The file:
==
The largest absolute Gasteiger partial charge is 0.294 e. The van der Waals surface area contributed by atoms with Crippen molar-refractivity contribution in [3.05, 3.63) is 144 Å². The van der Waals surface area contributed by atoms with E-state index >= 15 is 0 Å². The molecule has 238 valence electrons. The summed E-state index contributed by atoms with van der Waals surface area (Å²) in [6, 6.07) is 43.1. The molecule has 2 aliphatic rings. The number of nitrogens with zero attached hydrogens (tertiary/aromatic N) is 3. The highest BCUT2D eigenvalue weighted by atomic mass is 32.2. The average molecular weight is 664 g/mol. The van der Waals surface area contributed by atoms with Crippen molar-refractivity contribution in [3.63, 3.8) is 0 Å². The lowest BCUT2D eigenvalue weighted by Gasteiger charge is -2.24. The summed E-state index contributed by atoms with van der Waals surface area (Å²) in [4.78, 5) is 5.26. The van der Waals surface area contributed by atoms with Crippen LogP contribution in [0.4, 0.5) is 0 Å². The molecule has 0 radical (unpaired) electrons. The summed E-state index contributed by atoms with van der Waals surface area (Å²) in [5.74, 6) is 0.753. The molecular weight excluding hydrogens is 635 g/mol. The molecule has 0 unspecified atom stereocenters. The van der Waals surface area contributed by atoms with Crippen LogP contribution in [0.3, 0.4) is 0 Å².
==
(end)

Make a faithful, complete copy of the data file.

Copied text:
The largest absolute Gasteiger partial charge is 0.294 e. The van der Waals surface area contributed by atoms with Crippen molar-refractivity contribution in [3.05, 3.63) is 144 Å². The van der Waals surface area contributed by atoms with E-state index >= 15 is 0 Å². The molecule has 238 valence electrons. The summed E-state index contributed by atoms with van der Waals surface area (Å²) in [6, 6.07) is 43.1. The molecule has 2 aliphatic rings. The number of nitrogens with zero attached hydrogens (tertiary/aromatic N) is 3. The highest BCUT2D eigenvalue weighted by atomic mass is 32.2. The average molecular weight is 664 g/mol. The van der Waals surface area contributed by atoms with Crippen molar-refractivity contribution in [3.63, 3.8) is 0 Å². The lowest BCUT2D eigenvalue weighted by Gasteiger charge is -2.24. The summed E-state index contributed by atoms with van der Waals surface area (Å²) in [4.78, 5) is 5.26. The van der Waals surface area contributed by atoms with Crippen LogP contribution in [0.4, 0.5) is 0 Å². The molecule has 0 radical (unpaired) electrons. The summed E-state index contributed by atoms with van der Waals surface area (Å²) in [5.74, 6) is 0.753. The molecular weight excluding hydrogens is 635 g/mol. The molecule has 0 unspecified atom stereocenters. The van der Waals surface area contributed by atoms with Crippen LogP contribution in [0.3, 0.4) is 0 Å².